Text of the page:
US 20080125070 A1
The present invention is related to a method and apparatus for automatic frequency correction of a local oscillator. The apparatus receives a carrier signal. The carrier signal includes a code sequence known to the apparatus. The apparatus downconverts the carrier signal to a baseband signal using the local oscillator. The apparatus performs a block correlation of the samples of the baseband signal with the known code sequence to generate a frequency error signal. The frequency error signal is fed back to the local oscillator to correct the frequency error.
1. A method for automatically correcting a frequency error of a local oscillator in a receiver, the method comprising:
receiving a signal from a transmitter, the signal including a sequence known to the receiver;
sampling the signal to generate samples;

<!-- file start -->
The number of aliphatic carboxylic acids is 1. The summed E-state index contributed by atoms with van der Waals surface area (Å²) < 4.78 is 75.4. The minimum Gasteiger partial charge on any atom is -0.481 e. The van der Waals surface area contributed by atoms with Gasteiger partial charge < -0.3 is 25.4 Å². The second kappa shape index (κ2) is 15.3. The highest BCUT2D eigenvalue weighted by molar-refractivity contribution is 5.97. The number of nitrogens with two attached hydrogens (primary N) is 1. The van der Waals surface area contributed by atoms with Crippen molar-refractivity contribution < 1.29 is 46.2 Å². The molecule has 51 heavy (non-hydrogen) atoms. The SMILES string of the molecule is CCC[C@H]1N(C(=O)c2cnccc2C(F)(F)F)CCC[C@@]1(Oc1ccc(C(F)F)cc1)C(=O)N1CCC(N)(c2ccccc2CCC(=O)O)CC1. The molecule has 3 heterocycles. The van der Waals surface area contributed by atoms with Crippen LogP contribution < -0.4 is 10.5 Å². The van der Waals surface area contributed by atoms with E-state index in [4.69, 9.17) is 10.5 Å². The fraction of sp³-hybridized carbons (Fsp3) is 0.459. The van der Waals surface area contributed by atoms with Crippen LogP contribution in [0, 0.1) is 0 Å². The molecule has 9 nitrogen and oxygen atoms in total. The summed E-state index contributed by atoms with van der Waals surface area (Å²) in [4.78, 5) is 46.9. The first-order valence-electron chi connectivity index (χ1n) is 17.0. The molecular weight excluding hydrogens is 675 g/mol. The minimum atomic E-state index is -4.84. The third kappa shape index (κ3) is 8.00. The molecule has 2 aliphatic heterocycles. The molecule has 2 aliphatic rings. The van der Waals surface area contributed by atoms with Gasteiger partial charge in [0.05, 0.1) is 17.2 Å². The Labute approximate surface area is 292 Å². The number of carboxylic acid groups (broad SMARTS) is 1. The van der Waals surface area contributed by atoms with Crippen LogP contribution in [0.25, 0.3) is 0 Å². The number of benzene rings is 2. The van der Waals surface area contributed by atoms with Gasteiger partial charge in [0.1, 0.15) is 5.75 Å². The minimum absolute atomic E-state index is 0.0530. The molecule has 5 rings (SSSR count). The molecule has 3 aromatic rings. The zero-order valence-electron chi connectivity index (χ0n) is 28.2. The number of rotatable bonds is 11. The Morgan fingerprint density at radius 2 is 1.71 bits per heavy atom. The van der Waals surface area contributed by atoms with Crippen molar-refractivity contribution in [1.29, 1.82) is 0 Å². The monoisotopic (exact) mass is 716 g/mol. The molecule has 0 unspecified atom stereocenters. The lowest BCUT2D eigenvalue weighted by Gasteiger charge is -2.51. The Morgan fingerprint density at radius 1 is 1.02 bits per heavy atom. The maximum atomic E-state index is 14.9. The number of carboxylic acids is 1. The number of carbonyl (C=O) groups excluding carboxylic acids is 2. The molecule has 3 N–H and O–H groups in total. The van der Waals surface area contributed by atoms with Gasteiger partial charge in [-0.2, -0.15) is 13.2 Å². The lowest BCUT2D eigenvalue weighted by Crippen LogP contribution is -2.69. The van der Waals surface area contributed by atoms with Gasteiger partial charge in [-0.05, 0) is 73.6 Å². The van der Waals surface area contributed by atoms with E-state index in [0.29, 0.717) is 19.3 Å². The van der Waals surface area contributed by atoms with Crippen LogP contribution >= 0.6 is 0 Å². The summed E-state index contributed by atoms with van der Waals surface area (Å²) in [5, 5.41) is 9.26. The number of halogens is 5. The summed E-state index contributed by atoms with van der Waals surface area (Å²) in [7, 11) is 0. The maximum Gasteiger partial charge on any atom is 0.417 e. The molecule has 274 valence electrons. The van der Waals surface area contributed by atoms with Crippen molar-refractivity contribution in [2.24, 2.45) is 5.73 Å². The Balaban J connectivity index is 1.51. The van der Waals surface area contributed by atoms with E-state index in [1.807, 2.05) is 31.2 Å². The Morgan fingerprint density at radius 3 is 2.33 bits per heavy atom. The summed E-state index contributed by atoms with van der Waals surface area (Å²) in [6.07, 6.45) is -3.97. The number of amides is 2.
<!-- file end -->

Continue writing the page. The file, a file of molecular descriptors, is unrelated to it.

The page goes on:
performing a correlation of the samples and the sequence with a plurality of block correlators to generate a plurality of correlation values, each of the block correlators performing a correlation of a portion of the samples and a corresponding portion of the code sequence;
generating a conjugate product and sum of the plurality of correlation values by multiplying correlation values generated by consecutive block correlators in a conjugate sense to generate a plurality of conjugate products and summing the conjugate products;
computing an angle value of the conjugate product and sum;
computing a frequency error estimate based on the angle value;
generating a correction signal based on the frequency error estimate; and
applying the correction signal to the local oscillator to correct a frequency error.